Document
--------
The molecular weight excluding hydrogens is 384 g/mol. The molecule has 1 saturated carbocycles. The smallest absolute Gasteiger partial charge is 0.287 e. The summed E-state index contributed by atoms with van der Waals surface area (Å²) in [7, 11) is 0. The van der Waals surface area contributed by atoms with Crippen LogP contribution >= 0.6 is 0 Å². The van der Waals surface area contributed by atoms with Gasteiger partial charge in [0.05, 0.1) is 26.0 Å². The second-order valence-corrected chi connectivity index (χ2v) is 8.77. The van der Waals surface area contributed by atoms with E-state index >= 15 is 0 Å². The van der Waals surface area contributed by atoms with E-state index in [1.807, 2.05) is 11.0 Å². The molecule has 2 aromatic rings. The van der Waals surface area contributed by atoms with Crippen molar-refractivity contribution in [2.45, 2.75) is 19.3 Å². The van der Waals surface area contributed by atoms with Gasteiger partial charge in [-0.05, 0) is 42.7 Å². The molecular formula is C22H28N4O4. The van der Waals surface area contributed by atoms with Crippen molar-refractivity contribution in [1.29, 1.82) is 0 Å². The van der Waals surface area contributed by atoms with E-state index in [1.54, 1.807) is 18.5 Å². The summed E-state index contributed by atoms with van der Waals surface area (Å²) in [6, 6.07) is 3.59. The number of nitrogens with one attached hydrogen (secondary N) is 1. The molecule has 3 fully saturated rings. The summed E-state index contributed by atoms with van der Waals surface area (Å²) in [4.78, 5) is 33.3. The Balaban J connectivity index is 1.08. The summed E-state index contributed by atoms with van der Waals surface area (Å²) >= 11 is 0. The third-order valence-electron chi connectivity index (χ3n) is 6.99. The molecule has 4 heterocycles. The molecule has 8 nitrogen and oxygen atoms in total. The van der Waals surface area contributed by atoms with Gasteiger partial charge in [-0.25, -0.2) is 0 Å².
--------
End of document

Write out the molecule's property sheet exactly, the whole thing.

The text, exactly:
The molecular weight excluding hydrogens is 384 g/mol. The molecule has 1 saturated carbocycles. The smallest absolute Gasteiger partial charge is 0.287 e. The summed E-state index contributed by atoms with van der Waals surface area (Å²) in [7, 11) is 0. The van der Waals surface area contributed by atoms with Crippen LogP contribution >= 0.6 is 0 Å². The van der Waals surface area contributed by atoms with Gasteiger partial charge in [0.05, 0.1) is 26.0 Å². The second-order valence-corrected chi connectivity index (χ2v) is 8.77. The van der Waals surface area contributed by atoms with E-state index >= 15 is 0 Å². The van der Waals surface area contributed by atoms with E-state index in [1.807, 2.05) is 11.0 Å². The molecule has 2 aromatic rings. The van der Waals surface area contributed by atoms with Crippen molar-refractivity contribution in [2.45, 2.75) is 19.3 Å². The van der Waals surface area contributed by atoms with Gasteiger partial charge in [-0.05, 0) is 42.7 Å². The molecular formula is C22H28N4O4. The van der Waals surface area contributed by atoms with Crippen molar-refractivity contribution in [1.29, 1.82) is 0 Å². The van der Waals surface area contributed by atoms with E-state index in [1.54, 1.807) is 18.5 Å². The summed E-state index contributed by atoms with van der Waals surface area (Å²) in [6, 6.07) is 3.59. The number of nitrogens with one attached hydrogen (secondary N) is 1. The molecule has 3 fully saturated rings. The summed E-state index contributed by atoms with van der Waals surface area (Å²) in [4.78, 5) is 33.3. The Balaban J connectivity index is 1.08. The summed E-state index contributed by atoms with van der Waals surface area (Å²) >= 11 is 0. The third-order valence-electron chi connectivity index (χ3n) is 6.99. The molecule has 4 heterocycles. The molecule has 8 nitrogen and oxygen atoms in total. The van der Waals surface area contributed by atoms with Gasteiger partial charge in [-0.25, -0.2) is 0 Å².